Thursday, May 24, 2007

Gas Prices

Yesterday the US House of Representatives passed a bill giving the Federal Trade Commission power to investigate the Oil company profits. President Bush's Admistration says they will veto any such bill if it passes the Senate.

The representative that introduced this bill, Bart Stupak, D-Mich., should be commended for his hard work on this issue. On his website he says this...

While consumers are being forced to pay up to $3.00 a gallon for gasoline, oil companies continue to reap record profits. Last year, Exxon Mobil posted $36 billion in profits, the largest profit for any corporation in United States history. Moreover, over the past year, refineries have increased their prices 255 percent. As these profits increase, so does the potential for price gouging.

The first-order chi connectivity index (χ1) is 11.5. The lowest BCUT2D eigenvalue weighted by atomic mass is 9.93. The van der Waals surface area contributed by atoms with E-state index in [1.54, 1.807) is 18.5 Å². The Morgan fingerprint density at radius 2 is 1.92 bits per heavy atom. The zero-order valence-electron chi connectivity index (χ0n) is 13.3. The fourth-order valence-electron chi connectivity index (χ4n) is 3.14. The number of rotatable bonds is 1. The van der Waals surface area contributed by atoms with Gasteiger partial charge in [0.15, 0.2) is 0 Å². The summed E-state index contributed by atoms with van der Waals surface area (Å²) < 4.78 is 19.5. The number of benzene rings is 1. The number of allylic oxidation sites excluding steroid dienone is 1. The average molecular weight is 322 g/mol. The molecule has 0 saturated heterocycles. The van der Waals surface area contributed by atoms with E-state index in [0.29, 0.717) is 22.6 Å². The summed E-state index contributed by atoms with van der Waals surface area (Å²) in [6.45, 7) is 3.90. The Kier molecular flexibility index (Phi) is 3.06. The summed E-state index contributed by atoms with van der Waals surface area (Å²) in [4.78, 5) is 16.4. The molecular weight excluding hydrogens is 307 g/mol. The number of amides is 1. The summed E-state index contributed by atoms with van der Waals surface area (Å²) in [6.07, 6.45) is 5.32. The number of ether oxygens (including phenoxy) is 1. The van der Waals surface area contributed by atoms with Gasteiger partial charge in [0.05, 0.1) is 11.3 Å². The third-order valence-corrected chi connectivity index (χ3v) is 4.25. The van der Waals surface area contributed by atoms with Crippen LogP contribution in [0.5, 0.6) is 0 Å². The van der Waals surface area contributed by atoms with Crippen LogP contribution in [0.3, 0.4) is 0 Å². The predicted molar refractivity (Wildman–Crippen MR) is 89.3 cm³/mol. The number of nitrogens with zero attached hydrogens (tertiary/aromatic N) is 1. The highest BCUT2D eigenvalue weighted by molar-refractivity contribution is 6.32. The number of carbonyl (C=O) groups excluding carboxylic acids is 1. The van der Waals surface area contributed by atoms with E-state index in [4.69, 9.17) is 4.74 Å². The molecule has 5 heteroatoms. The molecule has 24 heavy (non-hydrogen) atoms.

When talking about refinery profits, economists refer to the “crack spread,” which is the price difference between a barrel of crude oil and an equal amount of refined gasoline. Typically, a crack spread of $4-5 per barrel will cover a refinery’s costs. Anything over this amount is usually profit, although this can differ from one refinery to another. If a refinery has a crack spread of $8-9 per barrel, economists consider this spread as a good, consistent profit. It has been estimated that refineries’ current crack spreads are as much as $20 to $30 per barrel. Refinery companies are raking in these excessive profits at the expense of working Americans. This is price gouging, and Congress should give the Federal Trade Commission the tools to investigate these profits and prosecute those refineries that engage in unfair practices.

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